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Van Der Graaf Generator - Trisector CD (album) cover

TRISECTOR

Van Der Graaf Generator

 

Eclectic Prog

3.52 | 356 ratings

From Progarchives.com, the ultimate progressive rock music website

Epignosis
Special Collaborator
Eclectic Prog Team
3 stars Although not exactly my introduction to Van der Graff Generator, this was the first album I ever owned, as I purchased it not long after it came out, when I spotted it in a store. This is not exactly the same music as one can hear from the band's classic era, but for that reason may please those who never cared for the over-the-top vocals, sprawling arrangements, or caterwauling saxophone. Overall, this music is dark and smoky, husky in a way. It's subdued throughout, with some really memorable songs. There is nothing flashy or ostentatious here- just solid music.

"The Hurlyburly" A gritty guitar plays a repetitive riff and suddenly there's plenty of crunch, heavy drumming, and some fine organ work. This is essentially a surf-rock instrumental- something I was not expecting at all.

"Interference Patterns" Several repetitive organ riffs build on one another. Peter Hammill sounds like he has a cold- but it's still Hammill. That distinctive voice is still there, though more restrained.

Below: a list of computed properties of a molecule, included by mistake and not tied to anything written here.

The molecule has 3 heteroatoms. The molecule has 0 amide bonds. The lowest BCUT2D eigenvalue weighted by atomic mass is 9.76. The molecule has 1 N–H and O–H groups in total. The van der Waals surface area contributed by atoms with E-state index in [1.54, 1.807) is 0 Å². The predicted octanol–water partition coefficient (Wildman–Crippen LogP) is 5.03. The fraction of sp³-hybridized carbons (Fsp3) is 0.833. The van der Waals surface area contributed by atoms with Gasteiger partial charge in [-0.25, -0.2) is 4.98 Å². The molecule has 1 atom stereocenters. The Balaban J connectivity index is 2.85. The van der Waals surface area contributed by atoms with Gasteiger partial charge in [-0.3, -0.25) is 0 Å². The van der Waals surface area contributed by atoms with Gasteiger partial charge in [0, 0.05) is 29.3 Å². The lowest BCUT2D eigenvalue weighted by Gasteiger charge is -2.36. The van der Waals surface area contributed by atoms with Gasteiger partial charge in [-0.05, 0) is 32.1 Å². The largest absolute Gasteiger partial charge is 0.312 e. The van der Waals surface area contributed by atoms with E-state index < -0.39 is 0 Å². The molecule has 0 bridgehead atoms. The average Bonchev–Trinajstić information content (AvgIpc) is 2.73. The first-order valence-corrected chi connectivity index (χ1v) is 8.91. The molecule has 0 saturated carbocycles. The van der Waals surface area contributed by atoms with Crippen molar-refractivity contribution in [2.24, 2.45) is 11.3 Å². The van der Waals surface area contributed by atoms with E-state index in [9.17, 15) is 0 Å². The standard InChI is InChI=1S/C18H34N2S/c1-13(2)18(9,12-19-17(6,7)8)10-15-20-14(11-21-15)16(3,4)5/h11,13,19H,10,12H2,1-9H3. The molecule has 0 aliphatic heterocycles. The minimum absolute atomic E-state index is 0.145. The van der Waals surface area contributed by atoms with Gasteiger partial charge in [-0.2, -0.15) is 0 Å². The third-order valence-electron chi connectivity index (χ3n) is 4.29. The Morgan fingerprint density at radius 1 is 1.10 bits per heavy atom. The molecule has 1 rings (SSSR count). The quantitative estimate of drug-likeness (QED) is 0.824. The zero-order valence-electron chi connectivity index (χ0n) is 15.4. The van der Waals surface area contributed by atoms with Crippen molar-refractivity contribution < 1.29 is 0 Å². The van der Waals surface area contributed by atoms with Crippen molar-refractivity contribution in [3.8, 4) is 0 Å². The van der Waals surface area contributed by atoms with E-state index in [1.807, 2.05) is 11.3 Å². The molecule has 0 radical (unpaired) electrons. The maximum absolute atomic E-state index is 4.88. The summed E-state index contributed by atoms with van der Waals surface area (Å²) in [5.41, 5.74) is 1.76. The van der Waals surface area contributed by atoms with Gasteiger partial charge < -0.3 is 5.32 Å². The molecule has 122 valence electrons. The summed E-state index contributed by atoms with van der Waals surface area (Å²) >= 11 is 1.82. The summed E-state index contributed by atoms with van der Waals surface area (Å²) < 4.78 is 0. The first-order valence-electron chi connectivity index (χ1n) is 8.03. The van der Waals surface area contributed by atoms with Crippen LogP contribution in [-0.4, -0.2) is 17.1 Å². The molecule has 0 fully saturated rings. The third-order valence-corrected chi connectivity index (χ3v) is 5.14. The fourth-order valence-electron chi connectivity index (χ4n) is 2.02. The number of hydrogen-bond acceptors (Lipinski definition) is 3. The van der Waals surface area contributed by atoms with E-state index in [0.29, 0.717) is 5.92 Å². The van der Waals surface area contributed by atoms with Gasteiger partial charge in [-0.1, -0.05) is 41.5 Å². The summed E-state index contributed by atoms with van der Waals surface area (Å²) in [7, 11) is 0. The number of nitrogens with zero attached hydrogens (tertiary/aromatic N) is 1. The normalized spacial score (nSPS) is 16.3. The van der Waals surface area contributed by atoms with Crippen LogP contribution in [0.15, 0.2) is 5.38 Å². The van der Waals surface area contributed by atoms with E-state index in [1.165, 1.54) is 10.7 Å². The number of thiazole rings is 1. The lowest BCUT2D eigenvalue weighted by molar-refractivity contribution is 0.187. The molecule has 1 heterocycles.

"The Final Reel" One of my favorite songs on the album, this begins with soft piano, and has some dark, jazzy instrumentation. The hook is dissonant and yet catchy. I love the melody and the build of it.

"Lifetime" Soft drumming and funeral-like organ begin this one. While not exactly memorable, it's a pleasing enough piece.

"Drop Dead" A stranger, straightforward rocker for this often esoteric band. The organ solo, full of tremolo, is a highlight of the album.

"Only in a Whisper" Electric piano and a thick bass begin this interesting work. Hammill's vocals are at their most theatric, but he really sounds a tad decrepit throughout this one. I enjoy the ending, static and repetitive though it may be, but I think the real highlight of this song is exceptional drumming, with rim shots that crack right through the mix

"All That Before" Here is a peppy number, with some fuzzy guitar backing up a classic organ. It's an intriguing piece, mainly because of the interplay of the organ and the vocal melody.

"Over the Hill" The lengthiest track by far, this has some of the avant-garde tendencies of yesteryear. Though starting off in the same manner of the rest of the album, the middle section has some stark piano and organ, accompanied (roughly) by drums and some outlandish sound effects. The varying movements should please those looking for more classic Van der Graaf Generator.

"(We Are) Not Here" The final track is a darker and fuller song, with dissonant piano and organ work and an odd time signature. The vocals are once more dramatic to a fault (coming across as goofy to me, to be honest). I believe this would have made an excellent instrumental, since I feel it's the vocals weighing this one down.

Epignosis | 3/5 |

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